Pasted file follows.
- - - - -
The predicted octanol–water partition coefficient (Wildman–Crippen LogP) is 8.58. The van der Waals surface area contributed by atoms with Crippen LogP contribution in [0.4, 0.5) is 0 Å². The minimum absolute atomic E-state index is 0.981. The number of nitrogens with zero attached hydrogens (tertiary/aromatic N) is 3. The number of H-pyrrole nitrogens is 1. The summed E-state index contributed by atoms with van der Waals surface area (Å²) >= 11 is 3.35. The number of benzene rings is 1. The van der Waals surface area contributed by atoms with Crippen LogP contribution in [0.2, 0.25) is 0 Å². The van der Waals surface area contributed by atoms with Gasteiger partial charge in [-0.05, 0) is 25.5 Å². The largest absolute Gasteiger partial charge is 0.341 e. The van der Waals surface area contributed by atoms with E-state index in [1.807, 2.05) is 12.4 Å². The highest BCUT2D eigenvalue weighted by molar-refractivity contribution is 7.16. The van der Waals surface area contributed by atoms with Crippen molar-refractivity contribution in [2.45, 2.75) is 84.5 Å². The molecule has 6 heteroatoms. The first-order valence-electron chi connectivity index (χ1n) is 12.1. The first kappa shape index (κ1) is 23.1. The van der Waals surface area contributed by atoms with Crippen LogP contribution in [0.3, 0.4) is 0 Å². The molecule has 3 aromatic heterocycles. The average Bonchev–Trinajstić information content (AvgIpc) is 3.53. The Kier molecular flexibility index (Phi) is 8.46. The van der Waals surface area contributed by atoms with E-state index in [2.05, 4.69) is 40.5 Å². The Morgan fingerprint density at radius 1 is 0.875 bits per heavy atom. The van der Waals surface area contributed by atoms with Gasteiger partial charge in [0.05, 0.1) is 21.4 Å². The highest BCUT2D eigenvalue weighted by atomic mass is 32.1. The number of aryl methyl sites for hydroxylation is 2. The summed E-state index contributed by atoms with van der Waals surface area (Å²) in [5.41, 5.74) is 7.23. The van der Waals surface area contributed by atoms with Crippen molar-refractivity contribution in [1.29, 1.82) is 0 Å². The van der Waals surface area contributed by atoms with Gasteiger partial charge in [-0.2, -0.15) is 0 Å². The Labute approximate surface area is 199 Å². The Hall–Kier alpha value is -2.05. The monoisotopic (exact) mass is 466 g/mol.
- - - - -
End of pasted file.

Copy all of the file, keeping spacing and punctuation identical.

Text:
The predicted octanol–water partition coefficient (Wildman–Crippen LogP) is 8.58. The van der Waals surface area contributed by atoms with Crippen LogP contribution in [0.4, 0.5) is 0 Å². The minimum absolute atomic E-state index is 0.981. The number of nitrogens with zero attached hydrogens (tertiary/aromatic N) is 3. The number of H-pyrrole nitrogens is 1. The summed E-state index contributed by atoms with van der Waals surface area (Å²) >= 11 is 3.35. The number of benzene rings is 1. The van der Waals surface area contributed by atoms with Crippen LogP contribution in [0.2, 0.25) is 0 Å². The van der Waals surface area contributed by atoms with Gasteiger partial charge in [-0.05, 0) is 25.5 Å². The largest absolute Gasteiger partial charge is 0.341 e. The van der Waals surface area contributed by atoms with E-state index in [1.807, 2.05) is 12.4 Å². The highest BCUT2D eigenvalue weighted by molar-refractivity contribution is 7.16. The van der Waals surface area contributed by atoms with Crippen molar-refractivity contribution in [2.45, 2.75) is 84.5 Å². The molecule has 6 heteroatoms. The first-order valence-electron chi connectivity index (χ1n) is 12.1. The first kappa shape index (κ1) is 23.1. The van der Waals surface area contributed by atoms with Crippen LogP contribution in [0.3, 0.4) is 0 Å². The molecule has 3 aromatic heterocycles. The average Bonchev–Trinajstić information content (AvgIpc) is 3.53. The Kier molecular flexibility index (Phi) is 8.46. The van der Waals surface area contributed by atoms with E-state index in [2.05, 4.69) is 40.5 Å². The Morgan fingerprint density at radius 1 is 0.875 bits per heavy atom. The van der Waals surface area contributed by atoms with Gasteiger partial charge in [0.05, 0.1) is 21.4 Å². The highest BCUT2D eigenvalue weighted by atomic mass is 32.1. The number of aryl methyl sites for hydroxylation is 2. The summed E-state index contributed by atoms with van der Waals surface area (Å²) in [5.41, 5.74) is 7.23. The van der Waals surface area contributed by atoms with Crippen molar-refractivity contribution in [1.29, 1.82) is 0 Å². The van der Waals surface area contributed by atoms with Gasteiger partial charge in [-0.2, -0.15) is 0 Å². The Labute approximate surface area is 199 Å². The Hall–Kier alpha value is -2.05. The monoisotopic (exact) mass is 466 g/mol.